Investment; and not just creativity and technicality, has now become the dire need for a film industry to survive in this age of ‘Global village’. This dosen’t just go for the commercial cinema, for an art film too, money is as important as it is for other genres. Where the fine quality of imagination and complete hold on the subject and overall procedure is required, a good investment helps that imaginative composure to turn into reality. This is as if constructing Taj Mahal, the finer you want to build it, the more resources you will need.
The present unfavorable economic circumstances of the country have deeply affected this important source of entertainment. Moreover, the cost of production has increased many folds. At the moment, filmmakers are avoiding investing in the movies as they don’t believe their money would be recovered back.
Cameras and the raw films are to be imported along with other crucial filmmaking equipment, and with Dollar ascending day by day, the bills get higher too. The chemical used for making film positives, lab equipment, sound mixing, modern editing units, projectors, stereo sound systems, outdoor shoots, and many other expenses also require millions of rupees in totality. And don’t forget the film marketing here.
With no support from government or corporate sector, the filmmaker himself is the sole source of finance for his project currently. What better can be done?
Sponsors from corporate sector:
Looking at our thriving television or drama industry, we see an unparalleled support from corporate sector almost in every aspect. At times we even see them directly involved in the production, as is in the case of Olper’s Tanhaiyan – Ek Naye Silsiley, Omore’s Annie ki Ayegi Barat and most famous of all, Coca Cola’s Coke Studio or even Coke Kahani.
On the other hand, the film industry thirsts for corporate sector’s financial rescue, but there seems to be no one to quench it. Of course, the bigger quotient of blame is on the local filmmakers, as they have failed greatly in the image building of the industry. The directors, producers, actors and its other stakeholders are ambassadors of the local film industry, and they have surely failed in their job.
Why Shoaib Mansoor gets the support of corporate sector and NGOs for his films and the other filmmakers don’t, there isn’t any conspiracy in this, instead, it is sheer intelligence by Mansoor and utter failure of other filmmakers in convincing the corporate sector to invest in their project. The conventional filmmakers instead of adopting the present age demands for filmmaking; come on TV and still shamelessly defend whatever rubbish they have been creating for now more than past two decades. The mettle has now to be proven though quality work and not just the number of formulae films you have made. The mindset needs to be changed.
There is something in corporate sector called ‘product life cycle’, it starts from the introduction of the product in market, reaches its heights of sales called the point of ‘maturity’, and then it declines. The business invests heavily on the marketing and overall production of the product when it is introduced in the market and is in its growing stages, contrary to that, when the sales of the product declines, the business withdraws it and replaces it with a new one. The life cycle of ‘Gujjar and Gandasa film’ has reached its decline stage and the brand overall needs to be replaced with something new, corporate sector can do it for the industry, only if our filmmakers understand the cycle too.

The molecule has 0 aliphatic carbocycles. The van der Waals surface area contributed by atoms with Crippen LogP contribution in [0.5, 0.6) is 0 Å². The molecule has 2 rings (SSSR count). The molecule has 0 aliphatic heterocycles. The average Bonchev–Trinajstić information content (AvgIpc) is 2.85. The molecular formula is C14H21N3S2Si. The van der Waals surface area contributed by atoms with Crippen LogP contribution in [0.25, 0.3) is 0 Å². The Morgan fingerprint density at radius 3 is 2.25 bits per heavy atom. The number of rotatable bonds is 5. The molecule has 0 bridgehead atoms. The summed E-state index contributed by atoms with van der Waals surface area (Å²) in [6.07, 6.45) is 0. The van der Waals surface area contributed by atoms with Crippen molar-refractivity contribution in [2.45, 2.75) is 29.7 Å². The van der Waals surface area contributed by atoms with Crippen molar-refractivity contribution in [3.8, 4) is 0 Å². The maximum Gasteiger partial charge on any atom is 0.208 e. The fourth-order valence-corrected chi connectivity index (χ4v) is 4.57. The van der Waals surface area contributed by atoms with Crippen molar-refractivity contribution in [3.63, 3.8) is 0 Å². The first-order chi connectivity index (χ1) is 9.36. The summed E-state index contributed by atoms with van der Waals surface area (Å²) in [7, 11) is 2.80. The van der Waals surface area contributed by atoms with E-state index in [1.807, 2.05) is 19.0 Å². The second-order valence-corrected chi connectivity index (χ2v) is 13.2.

Filmmaking by TV/drama production houses:
Although film is completely a different ball game with its own separate requirements, but the similarities between Television and Film industry aren’t any less either. Our drama production houses aren’t only known for making some of the highest budgeted productions in the country, but they also maintain pretty good ties with the corporate sector. The recent times have seen progress in this aspect with Humayun Saeed and other big television production houses announcing their films, but the trend needs to spread-up more. People there are known for high professional standards and quality work, which is exactly what we need in film industry.
Collaboration with TV Channels:
To Pakistan’s economy TV channel is one of the fastest growing industries. We have seen the impact of it on our film industry too, but to a very small extent. Geo, ARY, and Aaj have in past collaborated with some of the biggest films produced locally, but the collaboration mainly remained isolated to the promotional aspects of the film. Not only the diameter of these collaborations needs to be stretched, but also the continuous improvements are to be made in the marketing strategies of these channels.
One biggest flaw in the common marketing strategy of these ‘private channel headed distribution houses’ is that the film promotion gets restricted to just one channel that heads the particular distribution house, while the others refrain from even promoting the film slightly on their channels. This just can’t go on like this in future. The best thing would be to make these distribution houses independent from the channels, GEO or ARY films must not have the identity of their respective channels, instead, just the investment would play the enough part.
The TV industry overall has a bigger role to play, for now we can just hope and pray that people who matter most realise this need soon.
Article is a collaborated effort of: Husne Takhleeq and Aayan Mirza